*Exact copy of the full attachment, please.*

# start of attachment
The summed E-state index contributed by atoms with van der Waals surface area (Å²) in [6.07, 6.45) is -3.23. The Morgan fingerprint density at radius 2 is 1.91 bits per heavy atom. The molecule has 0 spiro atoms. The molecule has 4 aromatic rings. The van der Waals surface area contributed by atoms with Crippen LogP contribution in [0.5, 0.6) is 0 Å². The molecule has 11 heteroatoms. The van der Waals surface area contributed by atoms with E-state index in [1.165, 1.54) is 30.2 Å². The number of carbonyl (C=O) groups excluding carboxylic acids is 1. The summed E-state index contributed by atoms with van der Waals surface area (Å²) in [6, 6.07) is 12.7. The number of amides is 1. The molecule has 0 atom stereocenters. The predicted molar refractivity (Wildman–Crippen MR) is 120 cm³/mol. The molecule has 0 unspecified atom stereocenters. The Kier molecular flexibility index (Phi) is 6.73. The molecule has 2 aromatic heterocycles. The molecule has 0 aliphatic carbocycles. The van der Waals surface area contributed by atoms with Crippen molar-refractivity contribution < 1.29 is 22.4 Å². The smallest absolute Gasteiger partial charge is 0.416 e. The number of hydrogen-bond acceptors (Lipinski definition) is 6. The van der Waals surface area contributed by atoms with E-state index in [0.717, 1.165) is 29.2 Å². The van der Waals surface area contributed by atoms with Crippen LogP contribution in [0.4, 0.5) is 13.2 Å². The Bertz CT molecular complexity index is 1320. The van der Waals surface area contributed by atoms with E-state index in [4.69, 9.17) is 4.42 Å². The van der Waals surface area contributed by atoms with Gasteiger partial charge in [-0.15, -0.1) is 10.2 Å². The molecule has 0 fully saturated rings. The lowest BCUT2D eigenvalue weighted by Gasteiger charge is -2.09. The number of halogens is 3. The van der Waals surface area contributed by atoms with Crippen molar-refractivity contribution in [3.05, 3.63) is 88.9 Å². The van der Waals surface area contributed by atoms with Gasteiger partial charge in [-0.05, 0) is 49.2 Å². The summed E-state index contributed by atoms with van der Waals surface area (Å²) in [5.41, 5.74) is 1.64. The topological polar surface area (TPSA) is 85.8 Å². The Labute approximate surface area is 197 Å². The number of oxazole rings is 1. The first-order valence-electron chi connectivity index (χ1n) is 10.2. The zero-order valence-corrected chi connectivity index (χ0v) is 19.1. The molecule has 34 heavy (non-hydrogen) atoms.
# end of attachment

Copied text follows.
The summed E-state index contributed by atoms with van der Waals surface area (Å²) in [6.07, 6.45) is -3.23. The Morgan fingerprint density at radius 2 is 1.91 bits per heavy atom. The molecule has 0 spiro atoms. The molecule has 4 aromatic rings. The van der Waals surface area contributed by atoms with Crippen LogP contribution in [0.5, 0.6) is 0 Å². The molecule has 11 heteroatoms. The van der Waals surface area contributed by atoms with E-state index in [1.165, 1.54) is 30.2 Å². The number of carbonyl (C=O) groups excluding carboxylic acids is 1. The summed E-state index contributed by atoms with van der Waals surface area (Å²) in [6, 6.07) is 12.7. The number of amides is 1. The molecule has 0 atom stereocenters. The predicted molar refractivity (Wildman–Crippen MR) is 120 cm³/mol. The molecule has 0 unspecified atom stereocenters. The Kier molecular flexibility index (Phi) is 6.73. The molecule has 2 aromatic heterocycles. The molecule has 0 aliphatic carbocycles. The van der Waals surface area contributed by atoms with Crippen molar-refractivity contribution < 1.29 is 22.4 Å². The smallest absolute Gasteiger partial charge is 0.416 e. The number of hydrogen-bond acceptors (Lipinski definition) is 6. The van der Waals surface area contributed by atoms with E-state index in [0.717, 1.165) is 29.2 Å². The van der Waals surface area contributed by atoms with Crippen LogP contribution in [0.4, 0.5) is 13.2 Å². The Bertz CT molecular complexity index is 1320. The van der Waals surface area contributed by atoms with E-state index in [4.69, 9.17) is 4.42 Å². The van der Waals surface area contributed by atoms with Gasteiger partial charge in [-0.15, -0.1) is 10.2 Å². The molecule has 0 fully saturated rings. The lowest BCUT2D eigenvalue weighted by Gasteiger charge is -2.09. The number of halogens is 3. The van der Waals surface area contributed by atoms with Crippen molar-refractivity contribution in [3.05, 3.63) is 88.9 Å². The van der Waals surface area contributed by atoms with Gasteiger partial charge in [-0.05, 0) is 49.2 Å². The summed E-state index contributed by atoms with van der Waals surface area (Å²) in [5.41, 5.74) is 1.64. The topological polar surface area (TPSA) is 85.8 Å². The Labute approximate surface area is 197 Å². The number of oxazole rings is 1. The first-order valence-electron chi connectivity index (χ1n) is 10.2. The zero-order valence-corrected chi connectivity index (χ0v) is 19.1. The molecule has 34 heavy (non-hydrogen) atoms.